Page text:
The Los Angeles Times reports the newly declassified document reveals Kissinger halted the warning days before a bombing linked to Chile killed two people in Washington.
Peter Kornbluh, an analyst with the non-profit National Security Archive, which uncovered the document and made it public Saturday, said the document, cabled from Kissinger to his top Latin American deputy, halted U.S. diplomats' efforts to warn Chile, Uruguay and Argentina against involvement in the covert plan "Operation Condor." The South American dictators' secret program of planned international assassinations began in 1975 and targeted political opponents throughout Latin America, Europe and the United States.
In the Sept. 16, 1976, cable, Kissinger rejected delivery of a proposed warning to the government of Uruguay about Condor operations and ordered "no further action be taken on this matter" by the U.S. State Department.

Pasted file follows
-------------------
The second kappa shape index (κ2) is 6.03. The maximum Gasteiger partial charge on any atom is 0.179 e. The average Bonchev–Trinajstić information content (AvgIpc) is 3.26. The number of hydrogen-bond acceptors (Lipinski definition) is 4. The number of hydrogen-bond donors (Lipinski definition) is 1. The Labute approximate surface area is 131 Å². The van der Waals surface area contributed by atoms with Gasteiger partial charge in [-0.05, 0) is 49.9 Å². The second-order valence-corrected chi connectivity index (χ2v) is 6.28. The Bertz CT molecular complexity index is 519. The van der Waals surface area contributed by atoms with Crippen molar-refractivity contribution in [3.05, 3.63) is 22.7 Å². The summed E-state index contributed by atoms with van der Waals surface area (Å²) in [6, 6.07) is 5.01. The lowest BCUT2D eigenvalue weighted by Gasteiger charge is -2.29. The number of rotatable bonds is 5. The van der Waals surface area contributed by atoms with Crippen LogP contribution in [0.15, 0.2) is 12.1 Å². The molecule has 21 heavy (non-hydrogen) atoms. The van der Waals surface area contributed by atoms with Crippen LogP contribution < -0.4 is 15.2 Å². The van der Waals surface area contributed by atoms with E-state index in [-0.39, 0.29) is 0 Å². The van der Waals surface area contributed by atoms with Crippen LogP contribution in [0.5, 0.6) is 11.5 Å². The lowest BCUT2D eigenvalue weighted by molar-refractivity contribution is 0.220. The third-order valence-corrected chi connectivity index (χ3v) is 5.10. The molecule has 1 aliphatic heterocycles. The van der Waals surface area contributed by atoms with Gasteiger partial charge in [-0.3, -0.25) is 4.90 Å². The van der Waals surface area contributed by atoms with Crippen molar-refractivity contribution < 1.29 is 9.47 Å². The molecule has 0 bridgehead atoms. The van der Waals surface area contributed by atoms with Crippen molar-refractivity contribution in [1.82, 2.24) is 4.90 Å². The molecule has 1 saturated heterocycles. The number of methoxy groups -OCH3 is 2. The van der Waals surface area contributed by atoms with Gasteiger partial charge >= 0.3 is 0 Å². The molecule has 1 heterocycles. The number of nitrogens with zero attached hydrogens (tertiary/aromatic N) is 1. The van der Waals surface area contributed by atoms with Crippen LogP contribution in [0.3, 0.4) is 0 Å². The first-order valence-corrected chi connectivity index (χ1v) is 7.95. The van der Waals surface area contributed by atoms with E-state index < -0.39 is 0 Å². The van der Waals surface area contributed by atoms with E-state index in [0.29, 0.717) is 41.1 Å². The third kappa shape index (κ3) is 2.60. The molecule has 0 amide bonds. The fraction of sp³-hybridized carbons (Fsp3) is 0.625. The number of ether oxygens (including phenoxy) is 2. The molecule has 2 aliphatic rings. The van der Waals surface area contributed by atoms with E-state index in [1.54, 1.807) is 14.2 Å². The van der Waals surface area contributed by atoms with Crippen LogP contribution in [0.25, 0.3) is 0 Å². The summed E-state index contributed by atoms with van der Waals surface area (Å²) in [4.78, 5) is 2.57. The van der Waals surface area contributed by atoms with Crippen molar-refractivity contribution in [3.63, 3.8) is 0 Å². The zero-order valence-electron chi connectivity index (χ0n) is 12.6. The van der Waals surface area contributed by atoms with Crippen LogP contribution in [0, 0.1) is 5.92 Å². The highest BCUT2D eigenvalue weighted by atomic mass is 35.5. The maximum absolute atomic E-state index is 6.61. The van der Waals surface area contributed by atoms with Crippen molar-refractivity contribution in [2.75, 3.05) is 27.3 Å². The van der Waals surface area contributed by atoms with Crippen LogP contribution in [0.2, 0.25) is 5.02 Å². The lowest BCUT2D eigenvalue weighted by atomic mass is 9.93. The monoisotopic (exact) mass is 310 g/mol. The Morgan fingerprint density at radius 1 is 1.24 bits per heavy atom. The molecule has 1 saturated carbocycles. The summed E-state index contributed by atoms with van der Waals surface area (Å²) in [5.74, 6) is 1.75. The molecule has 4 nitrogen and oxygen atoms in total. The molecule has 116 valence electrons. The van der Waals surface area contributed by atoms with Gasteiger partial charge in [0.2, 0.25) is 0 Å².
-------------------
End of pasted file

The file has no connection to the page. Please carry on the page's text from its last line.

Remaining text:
Five days later, Chilean exile Orlando Letelier and an American colleague were killed in a Washington car-bombing later linked to Chilean secret police working through the Condor network, the Times said.
"The document confirms that it's Kissinger's complete responsibility for having rescinded a cease-and-desist order to Condor killers," said Kornbluh, the author of a 2004 book on Chilean dictator Augusto Pinochet.
In a statement, Kissinger charged Kornbluh "distorted" the cable's meaning and said it was meant to stop a specific approach for dealing with Uruguay and was not a cancellation of warnings to other nations involved in Operation Condor.
Former State Department officials who worked under Kissinger at the time said the cable disrupted the U.S. effort to curtail Operation Condor, not only with Uruguay but also with other countries in the region, the Times said.
Kissinger learned of Condor from the CIA in mid-1976 and at first ordered U.S. ambassadors in Chile, Argentina, Uruguay and other countries involved in the operation to issue formal diplomatic warnings to leaders that "Condor activities would undermine relations with the United States."
In his statement, Kissinger said, "The instructions were never rescinded."